[1] Art of The Hobbit, bottom of fig. 25, p. 51.

[2] Art of The Hobbit, middle of fig. 30, p. 56.

[3] See The Peoples of Middle-earth, p. 70, where Tolkien first jots down the rubric of Old English for Rohan, Old Norse for Dale (and the Dwarves of the region), etc.

[4] Tolkien makes this rather significant admission in a letter to G.E. Selby, dated December 14, 1937. Christopher Tolkien quotes a selection from this letter in his foreword to The Return of the Shadow (p. 7) — but not the passage I have quoted. The complete letter to Selby was printed in the exhibition guide, J.R.R. TolkienThe Hobbit: Drawings, Watercolors, and Manuscripts, Patrick and Beatrice Haggerty Museum of Art, Marquette University, June 11–September 30, 1987, p. [4].


  1. Great post, Jason, thanks!

    I am afraid that I cannot help with the Old Norse (had Tolkien been writing in modern 'Norse' I might have stood a chance). Sometimes it feels a little odd that I discuss Tolkien with people almost on the other side of the world, who know more than I about the ancient forms of my own language ;-)

    With regards to the framing conceit of the story, I think you are spot-on. It makes, in my view, sense that Tolkien would work this way, which we see also in his Silmarillion work, in Farmer Giles and which was of course his professional role with e.g. Sir Gawain and the Green Knight.

    It also, in my mind, connects nicely with Rateliff's idea that The Hobbit was more connected with the mythology, where he had been writing long passages in Anglo-Saxon and where Old Norse might also fit in quite nicely.

    As for this idea, I think that the connection between The Hobbit and the evolving Silmarillion mythology is akin to a SW developer branching off a copy of his repository to serve as a library for some other project with no intention of ever merging the two branches. In other words, Tolkien, as I understand it, took his mythology to serve as a setting, a back-cloth, for his children's story, but he didn't consider the story a part of his mythology and so elements introduced in The Hobbit were never meant to be merged into the Silmarillion mythology, which left him free to introduce elements that would be inconsistent with the mythology.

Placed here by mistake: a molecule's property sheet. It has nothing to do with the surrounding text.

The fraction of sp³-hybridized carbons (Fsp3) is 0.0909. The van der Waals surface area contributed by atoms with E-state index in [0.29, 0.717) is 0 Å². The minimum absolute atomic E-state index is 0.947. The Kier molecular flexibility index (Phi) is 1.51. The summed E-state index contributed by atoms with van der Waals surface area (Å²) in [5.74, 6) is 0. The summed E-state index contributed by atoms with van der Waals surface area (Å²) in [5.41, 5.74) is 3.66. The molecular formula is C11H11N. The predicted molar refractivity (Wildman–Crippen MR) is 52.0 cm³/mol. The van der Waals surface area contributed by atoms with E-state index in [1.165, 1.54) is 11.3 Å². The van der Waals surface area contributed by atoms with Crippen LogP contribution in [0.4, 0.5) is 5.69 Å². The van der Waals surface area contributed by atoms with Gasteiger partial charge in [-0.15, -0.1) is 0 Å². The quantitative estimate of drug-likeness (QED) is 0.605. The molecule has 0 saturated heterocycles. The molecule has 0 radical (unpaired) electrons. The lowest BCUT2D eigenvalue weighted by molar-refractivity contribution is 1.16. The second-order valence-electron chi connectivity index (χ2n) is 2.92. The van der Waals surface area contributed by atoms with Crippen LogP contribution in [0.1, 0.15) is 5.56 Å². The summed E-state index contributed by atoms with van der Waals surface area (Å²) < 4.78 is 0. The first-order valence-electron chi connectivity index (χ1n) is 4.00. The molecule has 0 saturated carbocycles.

2. Troels, I think you’re absolutely right about how and to what extent Tolkien situated The Hobbit alongside his burgeoning mythology — “andward” to it, I am tempted to say. :)

    The one thing I would add is that Tolkien wouldn’t brook inconsistencies in his published writings. So long as his “Silmarillion” lay unpublished, he could modify it or introduce inconsistencies as much as he liked. But his goal was to publish it, and we can see him working to resolve these inconsistencies to that end. Whatever appeared in print first became canon, and the rest of the legendarium was adjusted to fit. Any inconsistencies which could not easily be adjusted were explained away through some kind of conceit, putative scribal error, incomplete transmission, or some other mechanism. Pretty brilliant, actually.

    I like your software metaphor for two reasons. First, because I am a software developer myself, and I’m very familiar with this kind of branching development. Second, because I know how often it is that branches never intended to be merged must end up being merged anyway, whatever the difficulties. And that’s the position in which Tolkien found himself on several occasions. And his solutions — e.g., the translation conceit — were immensely clever ones.